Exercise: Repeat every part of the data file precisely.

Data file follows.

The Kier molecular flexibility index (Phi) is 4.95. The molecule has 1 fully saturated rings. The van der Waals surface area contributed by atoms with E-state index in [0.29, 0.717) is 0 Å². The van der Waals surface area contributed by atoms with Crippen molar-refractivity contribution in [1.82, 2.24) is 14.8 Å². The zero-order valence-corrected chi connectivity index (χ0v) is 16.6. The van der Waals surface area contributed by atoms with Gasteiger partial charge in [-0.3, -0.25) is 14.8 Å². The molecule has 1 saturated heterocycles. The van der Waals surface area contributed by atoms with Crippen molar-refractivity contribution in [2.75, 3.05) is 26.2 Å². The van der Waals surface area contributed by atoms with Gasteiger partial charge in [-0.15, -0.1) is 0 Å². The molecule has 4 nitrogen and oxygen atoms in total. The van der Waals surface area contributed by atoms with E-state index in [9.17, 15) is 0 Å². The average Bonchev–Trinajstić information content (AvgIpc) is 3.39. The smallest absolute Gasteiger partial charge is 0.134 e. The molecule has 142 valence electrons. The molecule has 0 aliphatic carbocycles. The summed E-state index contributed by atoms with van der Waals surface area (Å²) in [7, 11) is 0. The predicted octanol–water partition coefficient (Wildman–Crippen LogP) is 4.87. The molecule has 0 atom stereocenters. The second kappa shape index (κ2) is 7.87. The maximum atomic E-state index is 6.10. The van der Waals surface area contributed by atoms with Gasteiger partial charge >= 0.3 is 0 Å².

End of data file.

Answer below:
The Kier molecular flexibility index (Phi) is 4.95. The molecule has 1 fully saturated rings. The van der Waals surface area contributed by atoms with E-state index in [0.29, 0.717) is 0 Å². The van der Waals surface area contributed by atoms with Crippen molar-refractivity contribution in [1.82, 2.24) is 14.8 Å². The zero-order valence-corrected chi connectivity index (χ0v) is 16.6. The van der Waals surface area contributed by atoms with Gasteiger partial charge in [-0.3, -0.25) is 14.8 Å². The molecule has 1 saturated heterocycles. The van der Waals surface area contributed by atoms with Crippen molar-refractivity contribution in [2.75, 3.05) is 26.2 Å². The van der Waals surface area contributed by atoms with Gasteiger partial charge in [-0.15, -0.1) is 0 Å². The molecule has 4 nitrogen and oxygen atoms in total. The van der Waals surface area contributed by atoms with E-state index in [9.17, 15) is 0 Å². The average Bonchev–Trinajstić information content (AvgIpc) is 3.39. The smallest absolute Gasteiger partial charge is 0.134 e. The molecule has 142 valence electrons. The molecule has 0 aliphatic carbocycles. The summed E-state index contributed by atoms with van der Waals surface area (Å²) in [7, 11) is 0. The predicted octanol–water partition coefficient (Wildman–Crippen LogP) is 4.87. The molecule has 0 atom stereocenters. The second kappa shape index (κ2) is 7.87. The maximum atomic E-state index is 6.10. The van der Waals surface area contributed by atoms with Gasteiger partial charge >= 0.3 is 0 Å².